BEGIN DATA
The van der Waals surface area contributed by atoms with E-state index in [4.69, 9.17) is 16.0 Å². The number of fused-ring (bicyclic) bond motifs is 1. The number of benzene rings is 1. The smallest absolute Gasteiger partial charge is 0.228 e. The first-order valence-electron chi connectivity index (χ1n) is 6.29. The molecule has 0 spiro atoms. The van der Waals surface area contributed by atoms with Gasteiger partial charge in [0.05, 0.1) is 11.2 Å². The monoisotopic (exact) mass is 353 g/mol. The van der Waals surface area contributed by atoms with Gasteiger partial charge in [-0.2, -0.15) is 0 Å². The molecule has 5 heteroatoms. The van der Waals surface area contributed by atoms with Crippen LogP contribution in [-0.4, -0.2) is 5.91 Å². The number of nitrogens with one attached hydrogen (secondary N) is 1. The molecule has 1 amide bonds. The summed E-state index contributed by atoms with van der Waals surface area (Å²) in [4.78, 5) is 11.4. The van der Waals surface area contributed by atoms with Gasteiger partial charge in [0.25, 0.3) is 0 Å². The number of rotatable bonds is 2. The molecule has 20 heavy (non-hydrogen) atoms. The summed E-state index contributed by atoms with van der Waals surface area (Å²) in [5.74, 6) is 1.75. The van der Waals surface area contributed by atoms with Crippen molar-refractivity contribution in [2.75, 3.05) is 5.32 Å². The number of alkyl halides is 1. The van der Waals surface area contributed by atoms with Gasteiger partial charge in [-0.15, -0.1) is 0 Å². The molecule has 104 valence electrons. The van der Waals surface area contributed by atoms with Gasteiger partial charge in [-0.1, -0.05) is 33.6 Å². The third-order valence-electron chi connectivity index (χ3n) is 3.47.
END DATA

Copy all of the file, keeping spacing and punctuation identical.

The van der Waals surface area contributed by atoms with E-state index in [4.69, 9.17) is 16.0 Å². The number of fused-ring (bicyclic) bond motifs is 1. The number of benzene rings is 1. The smallest absolute Gasteiger partial charge is 0.228 e. The first-order valence-electron chi connectivity index (χ1n) is 6.29. The molecule has 0 spiro atoms. The van der Waals surface area contributed by atoms with Gasteiger partial charge in [0.05, 0.1) is 11.2 Å². The monoisotopic (exact) mass is 353 g/mol. The van der Waals surface area contributed by atoms with Gasteiger partial charge in [-0.2, -0.15) is 0 Å². The molecule has 5 heteroatoms. The van der Waals surface area contributed by atoms with Crippen LogP contribution in [-0.4, -0.2) is 5.91 Å². The number of nitrogens with one attached hydrogen (secondary N) is 1. The molecule has 1 amide bonds. The summed E-state index contributed by atoms with van der Waals surface area (Å²) in [4.78, 5) is 11.4. The van der Waals surface area contributed by atoms with Gasteiger partial charge in [0.25, 0.3) is 0 Å². The number of rotatable bonds is 2. The molecule has 20 heavy (non-hydrogen) atoms. The summed E-state index contributed by atoms with van der Waals surface area (Å²) in [5.74, 6) is 1.75. The van der Waals surface area contributed by atoms with Crippen molar-refractivity contribution in [2.75, 3.05) is 5.32 Å². The number of alkyl halides is 1. The van der Waals surface area contributed by atoms with Gasteiger partial charge in [-0.15, -0.1) is 0 Å². The molecule has 104 valence electrons. The van der Waals surface area contributed by atoms with Gasteiger partial charge in [-0.1, -0.05) is 33.6 Å². The third-order valence-electron chi connectivity index (χ3n) is 3.47.